Chapter Seven: On The Circuit

Posted by on February 17, 2008 in Life of Lincoln | Comments Off

There were two qualities in Lincoln’s stories: their fun and their appropriateness. When Lincoln came into court, it was usually with a new story, and as he would tell it in low tones, the lawyers would crowd about him and ignore everything else, to the great annoyance of the judge. Because of that, a judge once called out: “Mr. Lincoln, we can’t hold two courts, one up here and one down there. Either yours or mine must adjourn.”

His practice was as large as that of any lawyer, and he had lots of important cases. But he never accumulated a large sum of money. Probably no other successful lawyer in that region had a smaller income.

This chapter will not be complete without making mention of Lincoln’s professional kindness to the poor and unfortunate. Those who could find no other friends were sure to find a friend in Lincoln. He would freely give his services to the needy.

While Lincoln was a lawyer in Springfield, came a pretty, bright, educated, cultured young lady – Miss Mary Todd. She was from a wealthy family from Kentucky. It is said that she could trace the family genealogy back many centuries. Lincoln was a very popular man and Miss Todd was quite a popular young lady in Springfield. But, in everything except their popularity, they were as unlike as they could be.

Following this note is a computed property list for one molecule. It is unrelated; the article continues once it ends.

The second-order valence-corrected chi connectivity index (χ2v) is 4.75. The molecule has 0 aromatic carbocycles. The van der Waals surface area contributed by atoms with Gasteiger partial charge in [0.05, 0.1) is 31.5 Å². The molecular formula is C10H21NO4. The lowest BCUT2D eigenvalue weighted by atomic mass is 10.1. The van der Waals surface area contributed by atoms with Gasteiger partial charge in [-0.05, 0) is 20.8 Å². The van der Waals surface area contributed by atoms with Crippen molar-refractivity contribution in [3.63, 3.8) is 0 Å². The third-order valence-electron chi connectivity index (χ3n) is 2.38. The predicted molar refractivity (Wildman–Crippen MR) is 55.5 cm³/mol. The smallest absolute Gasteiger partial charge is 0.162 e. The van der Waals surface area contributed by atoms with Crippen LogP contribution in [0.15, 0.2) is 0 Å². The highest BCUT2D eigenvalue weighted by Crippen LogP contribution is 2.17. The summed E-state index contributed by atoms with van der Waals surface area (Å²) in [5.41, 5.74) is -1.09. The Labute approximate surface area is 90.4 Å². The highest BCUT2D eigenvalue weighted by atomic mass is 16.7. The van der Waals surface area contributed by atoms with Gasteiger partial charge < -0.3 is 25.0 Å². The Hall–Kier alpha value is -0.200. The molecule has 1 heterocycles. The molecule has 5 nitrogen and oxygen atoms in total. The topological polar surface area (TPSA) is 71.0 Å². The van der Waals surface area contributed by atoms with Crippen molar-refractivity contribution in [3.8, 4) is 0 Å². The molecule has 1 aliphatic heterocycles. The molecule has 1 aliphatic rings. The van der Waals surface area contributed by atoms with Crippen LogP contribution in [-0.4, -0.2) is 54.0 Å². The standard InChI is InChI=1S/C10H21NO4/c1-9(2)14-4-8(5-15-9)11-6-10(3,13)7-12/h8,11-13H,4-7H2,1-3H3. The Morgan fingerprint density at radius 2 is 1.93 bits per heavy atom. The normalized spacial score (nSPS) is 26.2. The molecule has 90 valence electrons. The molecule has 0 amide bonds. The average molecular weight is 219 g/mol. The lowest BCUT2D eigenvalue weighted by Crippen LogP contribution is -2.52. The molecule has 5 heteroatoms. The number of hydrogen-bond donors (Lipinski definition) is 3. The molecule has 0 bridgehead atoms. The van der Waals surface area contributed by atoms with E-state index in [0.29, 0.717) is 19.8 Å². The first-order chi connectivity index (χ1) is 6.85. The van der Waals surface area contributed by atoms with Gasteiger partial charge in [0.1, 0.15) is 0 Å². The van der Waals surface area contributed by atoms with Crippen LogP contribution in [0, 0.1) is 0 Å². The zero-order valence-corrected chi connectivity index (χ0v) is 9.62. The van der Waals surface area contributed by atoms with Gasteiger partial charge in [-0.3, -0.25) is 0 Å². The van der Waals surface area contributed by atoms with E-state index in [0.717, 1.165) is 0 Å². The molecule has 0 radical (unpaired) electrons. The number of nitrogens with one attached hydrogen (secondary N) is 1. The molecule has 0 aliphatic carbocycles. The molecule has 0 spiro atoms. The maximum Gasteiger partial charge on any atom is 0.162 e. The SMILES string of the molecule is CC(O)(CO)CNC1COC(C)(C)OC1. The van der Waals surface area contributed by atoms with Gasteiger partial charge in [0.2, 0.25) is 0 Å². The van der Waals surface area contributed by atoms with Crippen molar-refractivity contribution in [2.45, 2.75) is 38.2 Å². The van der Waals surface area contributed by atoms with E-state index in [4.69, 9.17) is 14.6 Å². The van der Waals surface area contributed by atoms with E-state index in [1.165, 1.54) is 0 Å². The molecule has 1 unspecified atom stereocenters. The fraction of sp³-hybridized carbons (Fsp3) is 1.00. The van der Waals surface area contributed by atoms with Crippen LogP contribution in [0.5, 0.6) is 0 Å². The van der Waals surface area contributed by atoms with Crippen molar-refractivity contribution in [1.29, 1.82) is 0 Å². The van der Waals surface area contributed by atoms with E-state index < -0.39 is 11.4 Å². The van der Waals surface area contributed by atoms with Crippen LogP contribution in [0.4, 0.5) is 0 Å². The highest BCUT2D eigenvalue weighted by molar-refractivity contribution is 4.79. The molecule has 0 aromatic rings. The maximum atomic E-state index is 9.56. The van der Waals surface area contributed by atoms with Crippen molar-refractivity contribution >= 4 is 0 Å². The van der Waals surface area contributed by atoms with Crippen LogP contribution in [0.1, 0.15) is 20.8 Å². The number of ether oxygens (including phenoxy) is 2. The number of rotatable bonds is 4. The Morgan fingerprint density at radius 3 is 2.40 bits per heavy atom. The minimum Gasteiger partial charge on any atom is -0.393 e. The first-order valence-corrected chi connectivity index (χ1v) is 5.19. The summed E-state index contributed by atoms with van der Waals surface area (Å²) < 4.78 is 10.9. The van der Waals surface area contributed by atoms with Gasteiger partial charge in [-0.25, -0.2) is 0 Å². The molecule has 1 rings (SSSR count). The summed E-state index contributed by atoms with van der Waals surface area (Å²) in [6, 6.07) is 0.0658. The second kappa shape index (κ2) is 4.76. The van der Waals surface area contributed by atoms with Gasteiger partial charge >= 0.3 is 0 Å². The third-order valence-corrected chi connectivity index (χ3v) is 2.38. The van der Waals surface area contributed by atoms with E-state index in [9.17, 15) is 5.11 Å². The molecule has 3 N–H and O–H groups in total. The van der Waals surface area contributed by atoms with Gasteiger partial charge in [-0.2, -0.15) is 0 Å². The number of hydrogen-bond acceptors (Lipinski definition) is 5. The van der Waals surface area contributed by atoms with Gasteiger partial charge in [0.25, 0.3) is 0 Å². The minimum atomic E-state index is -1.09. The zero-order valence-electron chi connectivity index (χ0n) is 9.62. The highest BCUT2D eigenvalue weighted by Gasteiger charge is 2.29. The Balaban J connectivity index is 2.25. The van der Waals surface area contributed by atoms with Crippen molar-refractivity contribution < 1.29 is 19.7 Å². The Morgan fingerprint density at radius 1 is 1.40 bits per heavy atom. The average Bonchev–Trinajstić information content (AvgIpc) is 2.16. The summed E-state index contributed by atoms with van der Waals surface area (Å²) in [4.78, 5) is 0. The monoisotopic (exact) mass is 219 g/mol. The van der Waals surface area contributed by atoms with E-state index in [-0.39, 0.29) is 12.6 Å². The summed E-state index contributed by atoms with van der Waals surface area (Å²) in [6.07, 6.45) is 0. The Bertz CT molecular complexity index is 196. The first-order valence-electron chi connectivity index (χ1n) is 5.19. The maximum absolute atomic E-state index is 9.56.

They were quietly married on November 4, 1842. Lincoln made a loyal and true husband. Mrs. Lincoln made a home that was hospitable, cultured, and not fancy. They lived together until Lincoln’s death more than twenty-two years later. They had four children, all boys. Only the eldest, Robert Todd Lincoln, grew to manhood.

It is necessary at this point to take a glance at the history of American slavery, in order to understand Lincoln’s career. In 1619, or one year before the landing of the Mayflower at Plymouth, a Dutch ship landed a cargo of slaves at Jamestown, Virginia. For nearly two centuries after this, the slave trade was more or less brisk. The slaves were distributed, though unevenly, over all the colonies. But as time passed, differences appeared. In the North, most people believed slavery to be wrong, while in the South most did not. There were many exceptions in both areas, but the public sentiment, the general feeling, was as stated.

It is generally believed that the founders of our government looked forward to slowly getting rid of slavery. In the first draft of the Declaration of Independence, Thomas Jefferson put in some remarks about the King’s part in the slave traffic. But it was felt that such remarks would not be well received in colonies that allowed slavery, and the passage was taken out.

Based on the book by Henry Ketcham
Edited by Deborah Carroll

Today’s chapter mentions how Abraham Lincoln often gave his legal services to the needy. Have you ever volunteered your time and skills to a charity? What did you do? How would you like to help the needy?

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